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To put this into some context, I was considering the general equation for damped harmonic motion:

$\ddot z +2\gamma\dot z +\omega_0^2z=0$

and specifically there limiting cases where the the damping force (to which the second term corresponds) is zero, and where the restoring force (to which the last term corresponds) is zero.

In the second case, I yield the differential equation

$\ddot z +2\gamma\dot z=0$

and I solved this in the following way:

I split $\ddot z$ into $\frac{d}{dt}\dot z$ and then separated the vairables:

$\int\frac{1}{\dot z}d\dot z =\int-2\gamma dt$

which gives the exponential solution expected.

Now I am considering the case where there is simple harmonic motion with no damping, i.e. the case that gives rise to the differential equation:

$\ddot x +\omega_0^2 x=0$

I can't figre out- is there a way to solve this without just assuming an exponential solution and finding the constants in the solution? For example, in the equation above I was able to solve it by separating the variables. I'm not so sure this would work here where we have a second derivative of x and x itself, but i'm not sure.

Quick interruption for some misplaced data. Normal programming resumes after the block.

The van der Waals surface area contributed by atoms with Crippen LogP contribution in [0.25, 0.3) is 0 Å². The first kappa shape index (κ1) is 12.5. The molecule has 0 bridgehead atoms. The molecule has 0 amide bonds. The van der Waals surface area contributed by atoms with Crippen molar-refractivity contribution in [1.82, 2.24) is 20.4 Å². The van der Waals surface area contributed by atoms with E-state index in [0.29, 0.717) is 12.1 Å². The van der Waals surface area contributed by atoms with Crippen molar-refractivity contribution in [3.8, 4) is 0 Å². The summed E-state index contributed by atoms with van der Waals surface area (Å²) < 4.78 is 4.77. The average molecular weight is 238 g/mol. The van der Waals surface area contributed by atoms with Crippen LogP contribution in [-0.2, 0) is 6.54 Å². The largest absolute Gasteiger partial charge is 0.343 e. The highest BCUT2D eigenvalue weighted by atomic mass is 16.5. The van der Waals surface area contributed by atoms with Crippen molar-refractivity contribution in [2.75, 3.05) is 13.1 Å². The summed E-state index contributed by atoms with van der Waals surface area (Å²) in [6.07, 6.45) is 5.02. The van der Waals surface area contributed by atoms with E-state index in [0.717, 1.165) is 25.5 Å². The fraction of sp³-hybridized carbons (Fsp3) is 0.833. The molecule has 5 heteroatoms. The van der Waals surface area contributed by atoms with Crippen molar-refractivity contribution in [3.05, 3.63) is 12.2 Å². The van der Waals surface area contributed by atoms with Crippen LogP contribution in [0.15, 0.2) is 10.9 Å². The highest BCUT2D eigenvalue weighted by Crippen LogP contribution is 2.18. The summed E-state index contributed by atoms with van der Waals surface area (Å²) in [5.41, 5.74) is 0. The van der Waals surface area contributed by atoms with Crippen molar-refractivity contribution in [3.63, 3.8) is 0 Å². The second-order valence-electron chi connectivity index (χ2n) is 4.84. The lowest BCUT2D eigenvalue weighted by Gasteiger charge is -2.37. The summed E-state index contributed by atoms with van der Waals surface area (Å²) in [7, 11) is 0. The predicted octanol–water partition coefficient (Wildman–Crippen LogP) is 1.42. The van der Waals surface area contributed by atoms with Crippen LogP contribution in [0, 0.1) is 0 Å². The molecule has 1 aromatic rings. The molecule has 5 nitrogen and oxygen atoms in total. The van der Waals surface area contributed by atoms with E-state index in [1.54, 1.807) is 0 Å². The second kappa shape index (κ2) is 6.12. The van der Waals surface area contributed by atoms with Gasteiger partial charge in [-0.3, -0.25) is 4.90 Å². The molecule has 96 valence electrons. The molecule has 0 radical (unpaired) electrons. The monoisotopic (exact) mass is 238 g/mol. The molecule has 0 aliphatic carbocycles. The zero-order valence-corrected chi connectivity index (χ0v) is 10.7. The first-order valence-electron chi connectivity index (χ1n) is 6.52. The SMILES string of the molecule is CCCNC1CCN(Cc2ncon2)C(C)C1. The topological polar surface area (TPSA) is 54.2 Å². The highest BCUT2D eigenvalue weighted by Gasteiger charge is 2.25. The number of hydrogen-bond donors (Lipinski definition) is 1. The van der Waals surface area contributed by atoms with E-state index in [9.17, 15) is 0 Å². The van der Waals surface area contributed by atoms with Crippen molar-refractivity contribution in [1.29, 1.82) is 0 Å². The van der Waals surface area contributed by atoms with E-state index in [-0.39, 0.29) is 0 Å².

Also, I would be grateful if anyone could recommend an online resource or book that explains how to solve different types of integrals and differential equations well. I have been trying to study this for some time but haven't come across anything that seems very complete, and perhaps something that has some worked examples?

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    $\begingroup$ $\ddot x +\omega_0^2 x=0\implies 2(\dot x \ddot x +\omega_0^2 x \dot x) = 0 \implies \frac{d}{dx}(\dot x^2 +\omega_0^2 x^2)$ is constant, is a good first step. $\endgroup$ – πr8 Jan 1 '17 at 16:46
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    $\begingroup$ Laplace transforming both sides is also an option $\endgroup$ – Guacho Perez Jan 1 '17 at 16:54
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    $\begingroup$ Out of curiosity: why are you looking for an alternative method? I'm not saying you're wrong in doing so, quite the oposite - it can be tremendously informative, but the "standard" mathod is perfectly fine and gives you a general solution. I'm getting a vibe from your post that you feel like you're missing on some solutions by "assuming" the exponential form of it, but you're not. It's an easy excercise to prove that every solution is of this form. $\endgroup$ – Hirek Kubica Jan 1 '17 at 17:12
  • $\begingroup$ What Hirek said. Plus, the general, standard, method allows you to treat in one strike all the subcases you are making (first $\gamma=0$, then $\omega_0=0$). $\endgroup$ – Did Jan 1 '17 at 17:16